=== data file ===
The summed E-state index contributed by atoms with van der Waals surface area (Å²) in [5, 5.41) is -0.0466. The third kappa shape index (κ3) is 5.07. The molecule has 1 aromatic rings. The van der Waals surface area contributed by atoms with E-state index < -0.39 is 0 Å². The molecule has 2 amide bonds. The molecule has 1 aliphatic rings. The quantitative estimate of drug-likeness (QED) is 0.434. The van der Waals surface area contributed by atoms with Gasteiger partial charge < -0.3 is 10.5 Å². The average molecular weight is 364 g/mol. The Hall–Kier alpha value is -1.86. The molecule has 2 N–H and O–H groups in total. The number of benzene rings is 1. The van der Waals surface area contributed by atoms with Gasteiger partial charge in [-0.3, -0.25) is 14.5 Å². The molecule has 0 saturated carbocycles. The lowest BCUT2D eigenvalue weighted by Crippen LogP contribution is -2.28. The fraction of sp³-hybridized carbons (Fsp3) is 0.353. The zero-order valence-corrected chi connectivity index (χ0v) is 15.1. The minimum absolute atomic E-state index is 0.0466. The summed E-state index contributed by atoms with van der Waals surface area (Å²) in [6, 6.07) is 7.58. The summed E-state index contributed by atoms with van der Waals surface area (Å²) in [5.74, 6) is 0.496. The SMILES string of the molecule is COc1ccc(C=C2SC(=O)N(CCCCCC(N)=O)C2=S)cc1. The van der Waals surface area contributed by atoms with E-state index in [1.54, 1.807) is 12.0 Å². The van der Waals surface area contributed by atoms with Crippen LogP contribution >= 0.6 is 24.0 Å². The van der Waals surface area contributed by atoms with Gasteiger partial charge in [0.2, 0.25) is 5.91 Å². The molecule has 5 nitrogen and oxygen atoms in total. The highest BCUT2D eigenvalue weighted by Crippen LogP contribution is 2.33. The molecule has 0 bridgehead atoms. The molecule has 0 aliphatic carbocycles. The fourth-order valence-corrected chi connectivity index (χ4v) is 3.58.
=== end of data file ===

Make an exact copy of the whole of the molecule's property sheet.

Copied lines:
The summed E-state index contributed by atoms with van der Waals surface area (Å²) in [5, 5.41) is -0.0466. The third kappa shape index (κ3) is 5.07. The molecule has 1 aromatic rings. The van der Waals surface area contributed by atoms with E-state index < -0.39 is 0 Å². The molecule has 2 amide bonds. The molecule has 1 aliphatic rings. The quantitative estimate of drug-likeness (QED) is 0.434. The van der Waals surface area contributed by atoms with Gasteiger partial charge < -0.3 is 10.5 Å². The average molecular weight is 364 g/mol. The Hall–Kier alpha value is -1.86. The molecule has 2 N–H and O–H groups in total. The number of benzene rings is 1. The van der Waals surface area contributed by atoms with Gasteiger partial charge in [-0.3, -0.25) is 14.5 Å². The molecule has 0 saturated carbocycles. The lowest BCUT2D eigenvalue weighted by Crippen LogP contribution is -2.28. The fraction of sp³-hybridized carbons (Fsp3) is 0.353. The zero-order valence-corrected chi connectivity index (χ0v) is 15.1. The minimum absolute atomic E-state index is 0.0466. The summed E-state index contributed by atoms with van der Waals surface area (Å²) in [6, 6.07) is 7.58. The summed E-state index contributed by atoms with van der Waals surface area (Å²) in [5.74, 6) is 0.496. The SMILES string of the molecule is COc1ccc(C=C2SC(=O)N(CCCCCC(N)=O)C2=S)cc1. The van der Waals surface area contributed by atoms with E-state index in [1.54, 1.807) is 12.0 Å². The van der Waals surface area contributed by atoms with Crippen LogP contribution >= 0.6 is 24.0 Å². The van der Waals surface area contributed by atoms with Gasteiger partial charge in [0.2, 0.25) is 5.91 Å². The molecule has 5 nitrogen and oxygen atoms in total. The highest BCUT2D eigenvalue weighted by Crippen LogP contribution is 2.33. The molecule has 0 bridgehead atoms. The molecule has 0 aliphatic carbocycles. The fourth-order valence-corrected chi connectivity index (χ4v) is 3.58.